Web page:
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Language:
E
Number Systems
(on CD)
Objectives
\ue000 To understand basic number systems concepts such as
base, positional value, and symbol value.
\u2022 To understand how to work with numbers represented
in the binary, octal, and hexadecimal number systems
\u2022 To be able to abbreviate binary numbers as octal
\u2022 To be able to convert octal numbers and hexadecimal
numbers to binary numbers.

\u2022 To be able to covert back and forth between decimal
numbers and their binary, octal, and hexadecimal
equivalents.

\u2022 To understand binary arithmetic, and how negative
binary numbers are represented using two\u2019s
complement notation.

Here are only numbers ratified.
William Shakespeare
Nature has some sort of arithmetic-geometrical coordinate
system, because nature has all kinds of models. What we
experience of nature is in models, and all of nature\u2019s models
are so beautiful.
It struck me that nature\u2019s system must be a real beauty,
because in chemistry we find that the associations are always
in beautiful whole numbers\u2014there are no fractions.
Richard Buckminster Fuller
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Appendix E
Number Systems (on CD)
1357
E.1 Introduction

In this appendix, we introduce the key number systems that Java programmers use, espe- cially when they are working on software projects that require close interaction with\u201cma- chine-level\u201d hardware. Projects like this include operating systems, computer networking software, compilers, database systems, and applications requiring high performance.

When we write an integer such as 227 or -63 in a Java program, the number is assumed to be in the decimal (base 10) number system. The digits in the decimal number system are 0, 1, 2, 3, 4, 5, 6, 7, 8, and 9. The lowest digit is 0 and the highest digit is 9\u2014one less than the base of 10. Internally, computers use the binary (base 2) number system. The binary number system has only two digits, namely 0 and 1. Its lowest digit is 0 and its highest digit is 1\u2014one less than the base of 2.

As we will see, binary numbers tend to be much longer than their decimal equivalents. Programmers who work in assembly languages and in high-level languages like Java that enable programmers to reach down to the\u201cmachine level,\u201d find it cumbersome to work with binary numbers. So two other number systems the octal number system (base 8) and the hexadecimal number system (base 16)\u2014are popular primarily because they make it convenient to abbreviate binary numbers.

In the octal number system, the digits range from 0 to 7. Because both the binary number system and the octal number system have fewer digits than the decimal number system, their digits are the same as the corresponding digits in decimal.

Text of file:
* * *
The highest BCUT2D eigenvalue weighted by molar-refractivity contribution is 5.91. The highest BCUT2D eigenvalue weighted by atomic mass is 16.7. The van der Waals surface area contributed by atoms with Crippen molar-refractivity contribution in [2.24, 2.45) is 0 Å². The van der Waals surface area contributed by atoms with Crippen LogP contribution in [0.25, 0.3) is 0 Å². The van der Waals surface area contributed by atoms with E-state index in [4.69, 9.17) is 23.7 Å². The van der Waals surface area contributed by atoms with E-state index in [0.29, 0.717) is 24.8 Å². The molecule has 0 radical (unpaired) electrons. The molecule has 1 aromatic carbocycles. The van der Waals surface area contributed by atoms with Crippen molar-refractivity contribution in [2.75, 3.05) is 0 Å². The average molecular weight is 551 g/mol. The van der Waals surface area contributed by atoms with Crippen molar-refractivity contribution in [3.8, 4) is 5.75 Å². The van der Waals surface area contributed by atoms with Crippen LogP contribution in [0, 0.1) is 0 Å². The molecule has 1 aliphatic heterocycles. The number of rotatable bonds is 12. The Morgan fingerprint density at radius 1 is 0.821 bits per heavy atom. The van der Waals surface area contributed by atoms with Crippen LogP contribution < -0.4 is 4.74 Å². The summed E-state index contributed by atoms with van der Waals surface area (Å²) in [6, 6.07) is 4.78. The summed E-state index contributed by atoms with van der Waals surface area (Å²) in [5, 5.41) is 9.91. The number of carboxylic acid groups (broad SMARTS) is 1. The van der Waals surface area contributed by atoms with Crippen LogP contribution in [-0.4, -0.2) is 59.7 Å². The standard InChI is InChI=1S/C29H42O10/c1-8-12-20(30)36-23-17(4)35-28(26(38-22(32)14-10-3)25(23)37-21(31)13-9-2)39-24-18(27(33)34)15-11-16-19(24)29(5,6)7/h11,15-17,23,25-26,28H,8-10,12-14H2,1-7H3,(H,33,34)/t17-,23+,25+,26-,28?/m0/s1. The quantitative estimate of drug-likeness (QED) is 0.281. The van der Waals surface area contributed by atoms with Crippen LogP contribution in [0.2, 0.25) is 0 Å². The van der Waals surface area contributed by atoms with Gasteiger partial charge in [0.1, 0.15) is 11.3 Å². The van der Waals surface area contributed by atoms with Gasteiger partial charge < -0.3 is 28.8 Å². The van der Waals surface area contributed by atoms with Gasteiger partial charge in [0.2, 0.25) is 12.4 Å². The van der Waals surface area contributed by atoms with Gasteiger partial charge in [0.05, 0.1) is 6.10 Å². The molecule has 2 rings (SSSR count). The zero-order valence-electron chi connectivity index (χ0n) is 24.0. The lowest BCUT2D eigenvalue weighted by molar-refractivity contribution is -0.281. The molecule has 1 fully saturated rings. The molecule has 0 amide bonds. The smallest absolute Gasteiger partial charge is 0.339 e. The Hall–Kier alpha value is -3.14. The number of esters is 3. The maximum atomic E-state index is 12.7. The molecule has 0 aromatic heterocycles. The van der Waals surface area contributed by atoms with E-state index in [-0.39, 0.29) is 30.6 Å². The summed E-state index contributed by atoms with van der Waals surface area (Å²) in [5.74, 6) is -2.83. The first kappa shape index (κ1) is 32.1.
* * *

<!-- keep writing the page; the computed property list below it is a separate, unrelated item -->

The hexadecimal number system poses a problem because it requires sixteen digits\u2014 a lowest digit of 0 and a highest digit with a value equivalent to decimal 15 (one less than the base of 16). By convention, we use the letters A through F to represent the hexadecimal digits corresponding to decimal values 10 through 15. Thus in hexadecimal we can have numbers like 876 consisting solely of decimal-like digits, numbers like 8A55F consisting of digits and letters, and numbers like FFE consisting solely of letters. Occasionally, a hexadecimal number spells a common word such as FACE or FEED\u2014this can appear strange to programmers accustomed to working with numbers.

Each of these number systems uses positional notation\u2014each position in which a digit is written has a different positional value. For example, in the decimal number 937 (the 9, the 3, and the 7 are referred to as symbol values), we say that the 7 is written in the ones position, the 3 is written in the tens position, and the 9 is written in the hundreds position.

Outline
E.1
Introduction
E.2
Abbreviating Binary Numbers as Octal Numbers and Hexadecimal
Numbers
E.3
Converting Octal Numbers and Hexadecimal Numbers to Binary
Numbers
E.4
Converting from Binary, Octal, or Hexadecimal to Decimal
E.5
Converting from Decimal to Binary, Octal, or Hexadecimal
E.6
Negative Binary Numbers: Two\u2019s Complement Notation
Summary\u2022 Terminology\u2022 Self-Review Exercises\u2022 Answers to Self-Review Exercises\u2022 Exercises
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1358
Number Systems (on CD)
Appendix E
Notice that each of these positions is a power of the base (base 10), and that these powers
begin at 0 and increase by 1 as we move left in the number (Fig. E.3).
Binary digit
Octal digit
Decimal digit
0
0
0
0
1
1
1
1
2
2
2
3
3
3
4
4
4
5
5
5
6
6
6
7
7
7
8
8
9
9A (decimal value of 10)

B (decimal value of 11) C (decimal value of 12) D (decimal value of 13) E (decimal value of 14) F (decimal value of 15)

Fig. E.1
Fig. E.1
Fig. E.1
Fig. E.1
Digits of the binary, octal, decimal and hexadecimal number systems.
Attribute
Binary
Octal
Decimal
Base
2
8
10
16
Lowest digit
0
0
0
0
Highest digit
1
7
9
F
Fig. E.2
Fig. E.2
Fig. E.2
Fig. E.2
Comparing the binary, octal, decimal and hexadecimal number systems.
Positional values in the decimal number system
Decimal digit
9
3
7
Position name
Hundreds
Tens
Ones
Positional value
100
10
1
Positional value as a
power of the base (10)
102
101
100
Fig. E.3
Fig. E.3
Fig. E.3
Fig. E.3
Positional values in the decimal number system.
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